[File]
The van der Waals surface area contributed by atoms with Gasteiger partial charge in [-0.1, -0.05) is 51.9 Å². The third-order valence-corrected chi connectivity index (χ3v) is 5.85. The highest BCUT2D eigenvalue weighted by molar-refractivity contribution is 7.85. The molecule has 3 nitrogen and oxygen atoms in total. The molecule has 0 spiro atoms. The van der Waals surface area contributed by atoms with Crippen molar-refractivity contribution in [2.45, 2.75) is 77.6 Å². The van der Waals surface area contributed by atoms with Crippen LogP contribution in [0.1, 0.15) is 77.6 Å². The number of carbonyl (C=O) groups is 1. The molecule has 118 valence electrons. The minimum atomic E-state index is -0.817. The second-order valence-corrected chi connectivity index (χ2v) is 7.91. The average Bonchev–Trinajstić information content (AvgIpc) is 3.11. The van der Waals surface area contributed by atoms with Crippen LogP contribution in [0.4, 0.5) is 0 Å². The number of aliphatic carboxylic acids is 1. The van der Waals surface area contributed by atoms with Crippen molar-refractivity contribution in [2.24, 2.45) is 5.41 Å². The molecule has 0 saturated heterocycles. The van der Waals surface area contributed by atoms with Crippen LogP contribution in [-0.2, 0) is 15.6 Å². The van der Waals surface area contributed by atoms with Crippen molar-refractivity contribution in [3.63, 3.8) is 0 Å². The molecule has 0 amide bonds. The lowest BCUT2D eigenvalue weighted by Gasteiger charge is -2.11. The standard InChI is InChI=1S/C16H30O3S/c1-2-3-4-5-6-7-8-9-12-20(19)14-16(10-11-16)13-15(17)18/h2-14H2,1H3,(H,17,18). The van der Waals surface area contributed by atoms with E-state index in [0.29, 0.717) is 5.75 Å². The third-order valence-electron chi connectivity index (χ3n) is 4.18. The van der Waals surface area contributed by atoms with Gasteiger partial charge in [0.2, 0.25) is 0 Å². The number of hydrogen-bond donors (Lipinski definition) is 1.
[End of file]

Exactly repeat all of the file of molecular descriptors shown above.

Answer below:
The van der Waals surface area contributed by atoms with Gasteiger partial charge in [-0.1, -0.05) is 51.9 Å². The third-order valence-corrected chi connectivity index (χ3v) is 5.85. The highest BCUT2D eigenvalue weighted by molar-refractivity contribution is 7.85. The molecule has 3 nitrogen and oxygen atoms in total. The molecule has 0 spiro atoms. The van der Waals surface area contributed by atoms with Crippen molar-refractivity contribution in [2.45, 2.75) is 77.6 Å². The van der Waals surface area contributed by atoms with Crippen LogP contribution in [0.1, 0.15) is 77.6 Å². The number of carbonyl (C=O) groups is 1. The molecule has 118 valence electrons. The minimum atomic E-state index is -0.817. The second-order valence-corrected chi connectivity index (χ2v) is 7.91. The average Bonchev–Trinajstić information content (AvgIpc) is 3.11. The van der Waals surface area contributed by atoms with Crippen LogP contribution in [0.4, 0.5) is 0 Å². The number of aliphatic carboxylic acids is 1. The van der Waals surface area contributed by atoms with Crippen molar-refractivity contribution in [2.24, 2.45) is 5.41 Å². The molecule has 0 saturated heterocycles. The van der Waals surface area contributed by atoms with Crippen LogP contribution in [-0.2, 0) is 15.6 Å². The van der Waals surface area contributed by atoms with Crippen molar-refractivity contribution in [3.63, 3.8) is 0 Å². The molecule has 0 amide bonds. The lowest BCUT2D eigenvalue weighted by Gasteiger charge is -2.11. The standard InChI is InChI=1S/C16H30O3S/c1-2-3-4-5-6-7-8-9-12-20(19)14-16(10-11-16)13-15(17)18/h2-14H2,1H3,(H,17,18). The van der Waals surface area contributed by atoms with E-state index in [0.29, 0.717) is 5.75 Å². The third-order valence-electron chi connectivity index (χ3n) is 4.18. The van der Waals surface area contributed by atoms with Gasteiger partial charge in [0.2, 0.25) is 0 Å². The number of hydrogen-bond donors (Lipinski definition) is 1.